The previous blog entry investigated the question of whether the gospel was the GOOD news about Jesus. The answer suggested is that good news IS the central idea contained in the word gospel but that it fails to convey the complete meaning of the original Greek. The Greek word euangelion originally meant a reward given to one who brings good news of victory.
To accept that the gospel is the good news exclusively, is an error. The gospel is the body of teaching, originating with and centered upon Christ, contained within the New Testament. The gospel of Jesus Christ is nothing more or less than the message of Christ.
But why inquire about the meaning of the word gospel at all? The answer is that - operating under the simplistic notion that the gospel is the good news - many pulpits have determined to concentrate on the good news exclusively. The gospel is God's power for salvation and the good news is the gospel, right? Therefore the GOOD news about Jesus is the only thing needing to be preached or taught.
So what is the Bad News?
If we have decided that only the good news about Jesus should be taught, we imply that there is also some bad news about Jesus; or at least that there is bad news in some of the biblical teaching that originated with Him.
I personally am less than comfortable with the notion that anything written in scripture concerning our Lord would be considered bad news. Some of the New Testament is about Jesus and the remainder about His teaching. How can any right-minded Christian consider any of this material bad news? We certainly understand that the New Testament has bad news for unrepentant sinners but nothing there should be thought bad news by us.
Those subscribing to this good news only notion tend to divide the New Testament's teaching along the lines of what feels good versus what doesn't. If it makes people feel good (or is expected to) it is the gospel; otherwise not.
Things typically omitted from good news only preaching might be the condemnation of sin, the need of repentance, the need of godliness in the Christian life and the specifics of eternal judgment.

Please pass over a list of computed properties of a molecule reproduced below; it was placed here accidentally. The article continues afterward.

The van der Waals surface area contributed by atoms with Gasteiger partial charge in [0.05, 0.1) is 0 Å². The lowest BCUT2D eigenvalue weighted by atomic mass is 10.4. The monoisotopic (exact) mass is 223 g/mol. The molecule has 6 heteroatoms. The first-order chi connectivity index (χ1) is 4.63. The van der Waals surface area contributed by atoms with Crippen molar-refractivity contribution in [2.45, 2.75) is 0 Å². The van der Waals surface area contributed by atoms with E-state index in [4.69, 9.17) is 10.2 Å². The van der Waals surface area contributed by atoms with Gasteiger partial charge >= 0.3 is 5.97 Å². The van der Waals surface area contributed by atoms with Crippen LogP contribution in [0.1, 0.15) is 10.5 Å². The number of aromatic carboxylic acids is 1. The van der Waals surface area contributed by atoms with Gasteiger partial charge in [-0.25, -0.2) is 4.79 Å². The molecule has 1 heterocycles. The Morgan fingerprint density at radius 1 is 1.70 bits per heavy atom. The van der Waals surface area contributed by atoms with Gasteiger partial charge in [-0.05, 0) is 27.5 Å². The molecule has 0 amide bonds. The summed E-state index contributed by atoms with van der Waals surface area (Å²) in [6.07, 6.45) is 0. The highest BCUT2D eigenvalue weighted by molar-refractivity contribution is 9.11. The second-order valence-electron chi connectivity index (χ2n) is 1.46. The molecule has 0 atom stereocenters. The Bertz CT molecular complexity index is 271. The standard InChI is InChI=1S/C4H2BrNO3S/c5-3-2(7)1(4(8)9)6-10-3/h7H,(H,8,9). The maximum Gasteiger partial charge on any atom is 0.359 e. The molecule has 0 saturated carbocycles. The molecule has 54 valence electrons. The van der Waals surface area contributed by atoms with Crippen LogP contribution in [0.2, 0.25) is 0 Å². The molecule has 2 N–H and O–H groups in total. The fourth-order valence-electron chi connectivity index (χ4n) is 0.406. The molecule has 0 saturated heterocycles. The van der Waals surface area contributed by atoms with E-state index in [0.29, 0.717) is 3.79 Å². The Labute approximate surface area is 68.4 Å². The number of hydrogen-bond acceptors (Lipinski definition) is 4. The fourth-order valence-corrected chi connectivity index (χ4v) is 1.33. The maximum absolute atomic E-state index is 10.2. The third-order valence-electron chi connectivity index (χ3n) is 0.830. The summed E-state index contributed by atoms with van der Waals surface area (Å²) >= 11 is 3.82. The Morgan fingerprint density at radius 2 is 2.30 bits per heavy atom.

Those who think such things optional in gospel preaching ought to consider that the apostles Peter and Paul - and of course the Lord Jesus Himself - taught these things plainly. If they were not gospel preachers there have never been any.
Who decides which news is good and which is bad?
People do - uninspired people. I refuse to consider anything in the New Testament bad news. But if I did, I doubt that my lists of good versus bad news items would be exactly the same as yours. I'd be preaching the parts of the New Testament that I considered good news and you would be doing the same. But just between the two of us, there would be two different gospels preached. Add in another dozen Christians, each with his own idea of which parts make up the good news and you have got a chaos of division.
Consider also the motives that we as individuals might have in determining which parts of the New Testament are good news. A worldly believer who wants his grace cheap and his lifestyle indulgent, is going to have a far different listing of good versus bad news items than someone who truly loves and seeks to please God.
Most disturbing, though, is that this good news only mindset is closely aligned with a church-growth, success by the numbers approach to ministry. This means that the choice of good news items to be preached will be geared toward what someone thinks the prospects or seekers (formerly known by such terms as worldlings and sinners) want to hear. Bottom line, in this case, is that that the world is being told what some preacher thinks the world wants to hear. What the world wants to hear from us and what it needs to hear are entirely different things.
The [gospel / message of Christ] was God given.
Almighty God gave His Son to die in order that the message of the New Testament could be proclaimed; the whole message. Those who authored this WORD paid for their privilege - while upon this earth - with poverty, persecution and in most cases martyrdom. And to this very day, many who publish and distribute this WORD pay the very same penalty.
How happy, then, is the author and perfecter of our faith with the fact that so many within today's Christendom are convinced that only a part of this WORD is good news, worthy to be preached?
Perhaps it is best for us to let God decide what the good news is. He already has decided and He has seen to it that His inspired apostles and prophets, with Jesus Himself as the chief cornerstone, have delivered it to us. It is the teaching of the New Testament.
I am, by God's grace,
Rich In Christ